HomeBrew Always Uses The System Ruby

I got back to looking at HomeBrew today. Something I noticed last week, though, was that HomeBrew was always using the system ruby, even when I’m using rbenv to set a global ruby. I decided to take an hour or two out to figure out why that was happening.

Last week, I spent some time figuring out how HomeBrew does command loading. It’s pretty simple: there’s the brew command, which is a shell script, and mostly it sets some variables and dispatches to Library/brew.sh.

brew.sh sets up a whole bunch of the HomeBrew environment stuff, then it attempts to find a shell version of the command you’ve asked for. If a shell implementation can’t be found, it dispatches to this:

{ update-preinstall; exec "$HOMEBREW_RUBY_PATH" -W0 "$HOMEBREW_LIBRARY/brew.rb" "$@"; }

brew.rb attempt to find a ruby implementation of the command you’re looking for.

So, it looked like $HOMEBREW_RUBY_PATH is probably the thing that I need to research. How does it get set? In brew.sh, we can see the following code:

if [[ -z "$HOMEBREW_RUBY_PATH" ]]
 if [[ -n "$HOMEBREW_OSX" ]]
 HOMEBREW_RUBY_PATH="$(which ruby)"
 if [[ -z "$HOMEBREW_RUBY_PATH" ]]
 odie "No Ruby found, cannot proceed."

What’s super cool here is that we can see that on Max OS X, there’s an explicit requirement to use the system ruby. Rbenv and the like aren’t even _asked_ about what ruby they’re providing. As an aside, any budding hackers who’re interested may want to inject support for rbenv here.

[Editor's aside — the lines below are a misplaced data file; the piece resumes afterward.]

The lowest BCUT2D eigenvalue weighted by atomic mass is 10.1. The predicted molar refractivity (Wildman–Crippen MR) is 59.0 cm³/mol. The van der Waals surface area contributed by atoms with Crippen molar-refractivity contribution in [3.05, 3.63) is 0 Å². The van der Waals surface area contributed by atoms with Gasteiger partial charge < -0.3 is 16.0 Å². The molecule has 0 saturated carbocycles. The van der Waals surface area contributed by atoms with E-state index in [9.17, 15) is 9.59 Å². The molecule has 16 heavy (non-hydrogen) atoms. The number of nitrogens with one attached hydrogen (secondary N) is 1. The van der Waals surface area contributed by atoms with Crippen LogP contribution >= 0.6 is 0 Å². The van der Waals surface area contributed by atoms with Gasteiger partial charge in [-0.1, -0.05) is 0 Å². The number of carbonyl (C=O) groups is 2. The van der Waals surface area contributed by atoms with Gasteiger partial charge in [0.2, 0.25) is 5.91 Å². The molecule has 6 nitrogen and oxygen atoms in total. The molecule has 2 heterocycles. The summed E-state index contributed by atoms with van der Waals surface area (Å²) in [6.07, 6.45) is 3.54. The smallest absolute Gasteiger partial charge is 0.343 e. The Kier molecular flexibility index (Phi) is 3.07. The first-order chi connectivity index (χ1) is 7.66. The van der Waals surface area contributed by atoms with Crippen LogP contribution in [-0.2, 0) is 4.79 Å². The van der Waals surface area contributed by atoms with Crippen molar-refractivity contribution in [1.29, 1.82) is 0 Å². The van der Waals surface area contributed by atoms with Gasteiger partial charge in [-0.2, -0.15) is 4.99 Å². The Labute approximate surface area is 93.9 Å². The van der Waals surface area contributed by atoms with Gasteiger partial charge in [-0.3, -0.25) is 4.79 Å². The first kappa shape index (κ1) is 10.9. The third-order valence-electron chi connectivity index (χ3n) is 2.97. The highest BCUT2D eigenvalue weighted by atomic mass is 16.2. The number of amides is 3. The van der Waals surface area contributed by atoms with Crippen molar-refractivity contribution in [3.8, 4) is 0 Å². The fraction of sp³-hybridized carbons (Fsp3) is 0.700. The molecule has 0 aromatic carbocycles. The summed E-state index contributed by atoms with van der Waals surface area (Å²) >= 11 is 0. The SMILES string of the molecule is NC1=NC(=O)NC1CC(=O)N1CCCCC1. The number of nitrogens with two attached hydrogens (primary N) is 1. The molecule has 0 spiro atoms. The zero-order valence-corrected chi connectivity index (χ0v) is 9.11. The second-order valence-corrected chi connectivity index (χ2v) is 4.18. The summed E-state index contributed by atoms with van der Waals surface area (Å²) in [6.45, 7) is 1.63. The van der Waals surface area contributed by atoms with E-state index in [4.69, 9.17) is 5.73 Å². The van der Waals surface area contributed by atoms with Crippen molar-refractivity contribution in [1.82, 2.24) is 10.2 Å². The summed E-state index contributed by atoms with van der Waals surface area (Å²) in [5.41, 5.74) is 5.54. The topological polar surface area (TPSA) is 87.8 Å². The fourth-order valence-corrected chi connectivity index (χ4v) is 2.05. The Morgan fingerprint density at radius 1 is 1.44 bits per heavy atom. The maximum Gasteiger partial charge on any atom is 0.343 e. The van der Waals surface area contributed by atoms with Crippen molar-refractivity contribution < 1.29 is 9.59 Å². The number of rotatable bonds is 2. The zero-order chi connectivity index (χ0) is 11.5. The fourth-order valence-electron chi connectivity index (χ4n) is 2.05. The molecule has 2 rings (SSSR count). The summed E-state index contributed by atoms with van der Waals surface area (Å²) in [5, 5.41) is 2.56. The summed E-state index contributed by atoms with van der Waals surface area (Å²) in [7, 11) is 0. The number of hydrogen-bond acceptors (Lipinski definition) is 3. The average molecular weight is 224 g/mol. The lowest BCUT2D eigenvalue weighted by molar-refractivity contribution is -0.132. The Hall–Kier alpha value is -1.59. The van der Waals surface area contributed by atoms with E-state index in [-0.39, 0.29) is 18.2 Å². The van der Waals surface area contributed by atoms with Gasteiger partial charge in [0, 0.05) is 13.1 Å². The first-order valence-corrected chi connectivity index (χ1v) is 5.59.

What problem is this addressing? I suspect that the homebrew devs don’t want to have to support multiple versions of ruby on OS X. In fact, the commit that implements this reads:

Replace /usr/bin/ruby with full Framework path

Rationale: some users insist on replacing the /usr/bin/ruby symlink
 to point to another ruby on their system, which may break homebrew.
 Use the full Framework path instead, which is less likely to be tampered with.

This also reorganizes the brew --config checks to reflect the different path.

Fixes Homebrew/homebrew#12009.

Closes Homebrew/homebrew#12333.

To see why this was implemented, I checked the issues noted in the git log message.


That all seems reasonable enough. I had wondered if this was an issue of trying to reduce maintenance overhead, and it appears that it was.


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